Freda McKissic Bush knew from an early age what she would do with her life. She wanted to help new mothers and children. She wanted to be a nurse.
Bush grew up in a large family in Pine Bluff. She was the fifth of nine in the McKissic family. The older children helped care for the younger ones, so she quickly learned the passion she had to care for children and decided at 6 years old she would one day become a nurse.
“My mother loved having babies and was a great mother,” Bush said. “That was the impetus for me wanting to become a nurse. I wanted to help care for women in childbearing and help them have the same experience and joy my mother had.”
College was not a choice in the McKissic family. It was a requirement. In a poor, African-American family in the South and the middle of the Civil Rights movement, there were few avenues to advancement. The McKissics made sure their children took advantage of one of them: a solid education.
The choice for each of the nine children lay in how they paid for that education. There was scholarships, work or loans.
“Daddy would always say he suggested a scholarship,” Bush said. “That was how we were brought up. We were expected to achieve.”
Every night when dinner was done, the kitchen table transformed into a study hall. The children gathered around with their books and they completed the day’s homework.
“We were all high achievers, because college was our goal,” she said.
Bush graduated salutatorian from her high school class of 50 and immediately turned her attention to finding a nursing school. Unfortunately, the segregation battle still raged across the country and it was difficult for her to find a nursing school in Arkansas that offered a bachelor’s degree and accepted black students.
Initially coming up empty in Arkansas, she and her mother searched throughout the region for a school that accepted black students and found one on the east coast. Ultimately, Bush’s mother refused to send her daughter to a school so far away.
“She said there was no way she was going to put her 16-year-old daughter on a train, not knowing when she would see me again,” Bush said.
It was chance and a little initiative that opened the door for Bush at the University of Arkansas for Medical Sciences (UAMS) when her mother, there seeing a family member, walked over to the College of Nursing to see if there was a spot for her daughter.
She met with Dean Francis Russell and the next fall, Bush started in an undergraduate program in Fayetteville with her sights set on UAMS.
Coursework had never been an issue for Bush who sailed through high school with hard work and study, but she ran into issues early in college. To keep her student loan, she had to maintain a 2.5 GPA.
A dejected Bush called her mother when her GPA dropped to a 2.49, sure she would be forced to leave the program and return home.
“My mother told me to stay there,” Bush said. “She said, ‘Make them kick you out.’”
So, Bush stayed and continued going to class. Meanwhile, her mother called Dean Russell to see what options her daughter had to remain in the program.
Not long after, Russell called her mother back and said an anonymous donor wanted to contribute a scholarship to a deserving African-American student. Bush would be the recipient.
It was her senior year before Bush and her mother met her benefactor, a retired school teacher from Conway.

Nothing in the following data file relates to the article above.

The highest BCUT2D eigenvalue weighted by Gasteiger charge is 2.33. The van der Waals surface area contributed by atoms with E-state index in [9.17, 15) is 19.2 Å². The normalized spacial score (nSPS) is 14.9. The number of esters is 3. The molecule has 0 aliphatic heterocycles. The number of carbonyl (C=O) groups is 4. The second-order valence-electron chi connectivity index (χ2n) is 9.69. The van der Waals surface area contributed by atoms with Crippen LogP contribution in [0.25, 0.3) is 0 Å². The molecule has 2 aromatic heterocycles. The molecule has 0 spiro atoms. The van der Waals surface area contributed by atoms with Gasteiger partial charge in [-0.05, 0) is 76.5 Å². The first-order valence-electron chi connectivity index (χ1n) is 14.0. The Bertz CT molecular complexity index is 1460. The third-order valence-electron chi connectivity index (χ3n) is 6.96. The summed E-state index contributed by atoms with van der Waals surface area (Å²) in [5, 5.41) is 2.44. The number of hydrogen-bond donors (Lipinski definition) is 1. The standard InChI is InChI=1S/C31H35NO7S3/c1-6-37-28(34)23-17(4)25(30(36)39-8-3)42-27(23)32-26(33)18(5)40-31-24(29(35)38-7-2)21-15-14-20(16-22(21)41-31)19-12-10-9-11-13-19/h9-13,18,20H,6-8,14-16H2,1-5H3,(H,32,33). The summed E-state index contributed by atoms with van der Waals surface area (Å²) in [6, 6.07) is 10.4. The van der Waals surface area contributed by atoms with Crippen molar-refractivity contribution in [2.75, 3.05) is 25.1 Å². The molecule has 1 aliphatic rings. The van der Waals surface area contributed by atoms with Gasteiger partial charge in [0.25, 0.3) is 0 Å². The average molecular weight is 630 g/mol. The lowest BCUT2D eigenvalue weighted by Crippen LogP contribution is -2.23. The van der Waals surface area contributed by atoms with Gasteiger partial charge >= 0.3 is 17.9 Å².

“She had been hospitalized and received excellent care from a licensed practical nurse who was an African-American,” Bush said. “She decided she wanted to help her become an RN, but unfortunately she was not able to attend school at that time.”
The teacher then contacted UAMS and gave the money for a scholarship to go to a deserving African-American student, who turned out to be Bush.
“She had done so much for me, and I asked her how I could ever repay her,” Bush said. “She told me to pass it on. My family has always been generous, and we have continued to help others. It’s a conduit, it keeps it flowing.”
As with high school, Bush graduated college with honors. She called her education at UAMS “superb,” and said she was well-prepared to be a nurse when she left.
“As a bachelor’s prepared nurse from UAMS, we always got compliments on our performance,” Bush said. “We were taught the theory and academic understanding of why we were doing things a certain way.”
Coming from the McKissic family, she always had the desire to learn, but Bush also credits Dean Elois Fields for the impact she had on countless students at UAMS and her personal decision to seek more education.
“She always wanted us to get our master’s and doctorate,” she said.
Bush would go on to earn her master’s at Columbia University, direct the University of Mississippi School of Nursing’s Midwifery program and become an obstetrician-gynecologist after completing medical school in 1983.
It was her husband, Lee, that finally convinced her to enroll in medical school, but Bush said the seeds were planted during her time as a clinical instructor at UAMS.
“It was not just a job, you were teaching others and caring for others,” she said. “That philosophy was helpful for me as I left and went on to get my master’s and complete medical school. I wanted to know more and do more in caring for mothers and babies.”
Bush’s connection to UAMS has not waned over the years. She began a 3-year term in February on the college’s advisory board. In the role, she supports the college’s philanthropic efforts, provides valued counsel to the college dean and serves as an advocate for the college’s mission.
Bush practiced as an OBGYN in Mississippi for decades until her retirement in 2017. Bush and her husband have four children, 10 grandchildren and one great-grandchild.